To determine the effects of sleep and sleep deprivation on plasma melatonin concentrations in humans and whether these effects are age-dependent.
At least 2 weeks of regular at-home, sleep/wake schedule followed by 3 baseline days in the laboratory and at least one constant routine (sleep deprivation).
General Clinical Research Center (GCRC), Brigham and Women’s Hospital, Boston, MA.
In Study 1, one group (<10 lux when awake) of 19 young men (18-30 y) plus a second group (<2 lux when awake) of 15 young men (20-28 y) and 10 young women (19-27 y); in Study 2, 90 young men (18-30 y), 18 older women (65-81 y), and 11 older men (64-75 y). All participants were in good health, as determined by medical and psychological screening.
One to three constant routines with interspersed inversion of the sleep/wake cycle in those with multiple constant routines.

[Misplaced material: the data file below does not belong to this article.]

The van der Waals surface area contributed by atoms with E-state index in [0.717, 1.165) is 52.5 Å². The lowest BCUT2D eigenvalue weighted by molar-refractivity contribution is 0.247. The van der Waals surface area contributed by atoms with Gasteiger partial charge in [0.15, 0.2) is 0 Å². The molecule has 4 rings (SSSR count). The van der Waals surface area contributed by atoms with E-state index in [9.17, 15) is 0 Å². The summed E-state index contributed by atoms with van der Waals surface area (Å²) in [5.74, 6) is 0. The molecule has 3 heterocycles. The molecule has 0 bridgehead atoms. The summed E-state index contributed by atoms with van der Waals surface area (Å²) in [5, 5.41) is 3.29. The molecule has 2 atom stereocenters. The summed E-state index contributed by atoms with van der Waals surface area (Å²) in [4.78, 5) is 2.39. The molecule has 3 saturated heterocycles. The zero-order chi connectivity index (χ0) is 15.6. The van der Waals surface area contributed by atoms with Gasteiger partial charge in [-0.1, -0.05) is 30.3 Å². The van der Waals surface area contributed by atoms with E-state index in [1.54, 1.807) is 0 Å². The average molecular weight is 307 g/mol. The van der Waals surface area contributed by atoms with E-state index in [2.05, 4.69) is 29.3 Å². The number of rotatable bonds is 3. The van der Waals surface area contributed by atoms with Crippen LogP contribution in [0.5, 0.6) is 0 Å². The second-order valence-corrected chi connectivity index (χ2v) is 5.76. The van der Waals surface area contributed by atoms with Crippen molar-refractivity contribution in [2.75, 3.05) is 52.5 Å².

Measurements and Results
Examination of plasma melatonin concentrations and core body temperature. Study 1. There was a small, but significant effect of sleep deprivation of up to 50 hours on melatonin concentrations (increase of 9.81 +/- 3.73%, P <0.05, compared to normally timed melatonin). There was also an effect of circadian phase angle with the prior sleep episode, such that if melatonin onset occurred <8 hours after wake time, the amplitude was significantly lower (22.4% +/- 4.79%, P <0.001). Study 2. In comparing melatonin concentrations during sleep to the same hours during constant wakefulness, in young men, melatonin amplitude was 6.7% +/- 2.1% higher(P <0.001) during the sleep episode. In older men, melatonin amplitude was 37.0% +/- 12.5% lower (P <0.05) during the sleep episode and in older women, melatonin amplitude was non-significantly 10.9% +/- 8.38% lower (P = 0.13) during the sleep episode.
Both sleep and sleep deprivation likely influence melatonin amplitude, and the effect of sleep on melatonin appears to be age dependent.